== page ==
Monday, August 11, 2014

Moratorium on the word suicide, please.

I just saw the headline running across the screen: "Robin Williams dead at 63 of apparent suicide."  Even though Williams struggled with a variety of illnesses: cardiac disease, alcoholism, depression, bipolar, the cause of his death will likely go down as suicide. 

The word suicide is loaded.  It carries with it the taint of fault and selfishness.  Christians have argued about the eternal soul of someone who died by suicide.  It's been considered the worst of all sins.  Dante put people who commit suicides in the seventh circle of hell; they would not be resurrected.

Suicide is hard to come to terms with and hard to grieve. I think that's because when we call a death a suicide, we assume the person had a choice in their death. For many, the pain is so severe and the mental processes are so broken that there is no choice. 

Calling a death a suicide leads to stigmatization. That's why I think we shouldn't use it.

Cardiac disease can be a terminal disease if left untreated.  And sometimes, even when treated, it still kills you.  The mechanism by which it kills you is heart failure.  You have no choice.  It's never called suicide, especially not if a person has done everything "right" - eaten healthy foods and exercised etc.  Family and friends of someone who dies of cardiac disease get sympathy, not shame. 

So too mental illnesses can be terminal diseases if left untreated and, even if treated, sometimes are too powerful to heal.  The mechanism by which some mental illnesses kill you is suicide.  Suicide is how an illness kills, not how a healthy person kills.   People who commit suicide because of mental illnesses are no more at fault for their deaths than people who die of heart disease are for theirs. Their family and friends also need only sympathy and not shame.

In the past year, my husband and I have both had cousins die of a combination of mental illness and chronic pain.  You could say they both committed suicide, but that ascribes blame to them that they don't deserve.  They were both struggling as valiantly as they could against diseases that were just too strong.  They could not be healed and they died. We grieve their deaths and trust them to a loving God.  They were not at fault.

I ask anyone reading this to pause if they start to say that Robin Williams committed suicide.  Say he fought valiantly for a long time against a disease that wouldn't be healed.  Channel Robin Williams in Dead Poets Society and stand on a desk, inviting someone to look at things in a different way and just say he died of mental illness.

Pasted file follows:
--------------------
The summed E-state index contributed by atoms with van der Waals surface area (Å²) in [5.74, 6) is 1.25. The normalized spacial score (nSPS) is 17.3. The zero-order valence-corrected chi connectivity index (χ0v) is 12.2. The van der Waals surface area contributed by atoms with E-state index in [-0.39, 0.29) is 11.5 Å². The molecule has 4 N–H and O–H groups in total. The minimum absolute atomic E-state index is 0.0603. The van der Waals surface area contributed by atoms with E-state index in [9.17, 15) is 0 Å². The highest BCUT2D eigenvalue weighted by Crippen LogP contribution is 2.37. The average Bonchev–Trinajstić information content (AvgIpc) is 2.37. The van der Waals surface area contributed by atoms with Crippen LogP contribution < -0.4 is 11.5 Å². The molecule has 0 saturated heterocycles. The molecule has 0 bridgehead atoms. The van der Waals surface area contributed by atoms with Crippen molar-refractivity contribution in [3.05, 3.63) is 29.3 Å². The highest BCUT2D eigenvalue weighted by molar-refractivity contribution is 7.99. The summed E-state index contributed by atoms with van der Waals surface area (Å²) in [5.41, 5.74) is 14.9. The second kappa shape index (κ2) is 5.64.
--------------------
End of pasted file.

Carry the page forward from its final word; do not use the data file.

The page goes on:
-Pr Sarah

Wednesday, July 16, 2014

Meeting with Senator Warner re: EPA Clean Power Plan

On Tues, July 15, 20+ Virginian faith leaders from 5 faith traditions and 7 different denominations of Christianity met with Senator Mark Warner to ask him to oppose any congressional efforts to interfere with the EPA's clean power plan.  Below is my part of the presentation, a brief speech about why my faith calls me to care about the issue.   

July 15, 2014

Thank you Senator Warner for your leadership on environmental issues and for meeting with us today.  I’ve been designated to speak about the theological underpinnings that bring this diverse group of people before you.  I speak from a Lutheran perspective knowing that each person here could give a passionate, wise reflection rooted in their particular tradition.  I’ll begin with scripture – where all good Lutheran reflection begins! 

In the creation stories in Genesis 1 and 2, (you no doubt know them well), God made a whole world and called it good.  Then God put people in a very particular relationship with the rest of this world.  Unfortunately, the term used for this relationship has been misunderstood as “to dominate.” Its meaning is closer to “take-care of” or “steward.”  It’s to have “dominion over” in the same way that you have “dominion” over the commonwealth of Virginia.  You’re in your position not to control us or use us, but to care for us. Caring for this world is our first God-given responsibility.